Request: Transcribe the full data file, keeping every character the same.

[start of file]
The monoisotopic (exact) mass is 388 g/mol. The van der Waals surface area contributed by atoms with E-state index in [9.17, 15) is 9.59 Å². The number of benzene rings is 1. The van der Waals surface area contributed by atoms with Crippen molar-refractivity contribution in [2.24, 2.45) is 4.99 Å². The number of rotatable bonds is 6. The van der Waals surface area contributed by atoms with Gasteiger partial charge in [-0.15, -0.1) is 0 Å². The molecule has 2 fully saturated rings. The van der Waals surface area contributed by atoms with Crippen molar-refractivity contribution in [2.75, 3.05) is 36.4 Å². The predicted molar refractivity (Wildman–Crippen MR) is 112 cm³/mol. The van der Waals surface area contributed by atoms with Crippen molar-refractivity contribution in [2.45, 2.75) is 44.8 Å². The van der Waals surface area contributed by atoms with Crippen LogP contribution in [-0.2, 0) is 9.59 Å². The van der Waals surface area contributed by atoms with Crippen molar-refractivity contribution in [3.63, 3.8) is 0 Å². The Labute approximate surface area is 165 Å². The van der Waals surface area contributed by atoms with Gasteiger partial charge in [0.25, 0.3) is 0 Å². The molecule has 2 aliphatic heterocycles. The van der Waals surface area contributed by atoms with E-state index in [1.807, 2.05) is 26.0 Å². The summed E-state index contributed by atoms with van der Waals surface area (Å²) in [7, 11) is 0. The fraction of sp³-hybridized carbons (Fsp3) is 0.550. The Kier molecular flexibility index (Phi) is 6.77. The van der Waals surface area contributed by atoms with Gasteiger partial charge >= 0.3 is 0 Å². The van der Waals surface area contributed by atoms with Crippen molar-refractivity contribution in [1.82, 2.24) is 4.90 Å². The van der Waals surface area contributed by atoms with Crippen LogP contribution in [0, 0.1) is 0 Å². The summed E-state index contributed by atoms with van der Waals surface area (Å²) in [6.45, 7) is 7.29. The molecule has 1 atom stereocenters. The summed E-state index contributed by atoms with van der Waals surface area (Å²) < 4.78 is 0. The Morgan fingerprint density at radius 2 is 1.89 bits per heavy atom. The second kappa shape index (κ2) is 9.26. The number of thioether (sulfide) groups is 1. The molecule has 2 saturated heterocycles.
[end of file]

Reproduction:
The monoisotopic (exact) mass is 388 g/mol. The van der Waals surface area contributed by atoms with E-state index in [9.17, 15) is 9.59 Å². The number of benzene rings is 1. The van der Waals surface area contributed by atoms with Crippen molar-refractivity contribution in [2.24, 2.45) is 4.99 Å². The number of rotatable bonds is 6. The van der Waals surface area contributed by atoms with Gasteiger partial charge in [-0.15, -0.1) is 0 Å². The molecule has 2 fully saturated rings. The van der Waals surface area contributed by atoms with Crippen molar-refractivity contribution in [2.75, 3.05) is 36.4 Å². The predicted molar refractivity (Wildman–Crippen MR) is 112 cm³/mol. The van der Waals surface area contributed by atoms with Crippen molar-refractivity contribution in [2.45, 2.75) is 44.8 Å². The van der Waals surface area contributed by atoms with Crippen LogP contribution in [-0.2, 0) is 9.59 Å². The van der Waals surface area contributed by atoms with Crippen molar-refractivity contribution in [3.63, 3.8) is 0 Å². The Labute approximate surface area is 165 Å². The van der Waals surface area contributed by atoms with Gasteiger partial charge in [0.25, 0.3) is 0 Å². The molecule has 2 aliphatic heterocycles. The van der Waals surface area contributed by atoms with E-state index in [1.807, 2.05) is 26.0 Å². The summed E-state index contributed by atoms with van der Waals surface area (Å²) in [7, 11) is 0. The fraction of sp³-hybridized carbons (Fsp3) is 0.550. The Kier molecular flexibility index (Phi) is 6.77. The van der Waals surface area contributed by atoms with Gasteiger partial charge >= 0.3 is 0 Å². The van der Waals surface area contributed by atoms with Crippen molar-refractivity contribution in [1.82, 2.24) is 4.90 Å². The van der Waals surface area contributed by atoms with Crippen LogP contribution in [0, 0.1) is 0 Å². The summed E-state index contributed by atoms with van der Waals surface area (Å²) in [6.45, 7) is 7.29. The molecule has 1 atom stereocenters. The summed E-state index contributed by atoms with van der Waals surface area (Å²) < 4.78 is 0. The Morgan fingerprint density at radius 2 is 1.89 bits per heavy atom. The second kappa shape index (κ2) is 9.26. The number of thioether (sulfide) groups is 1. The molecule has 2 saturated heterocycles.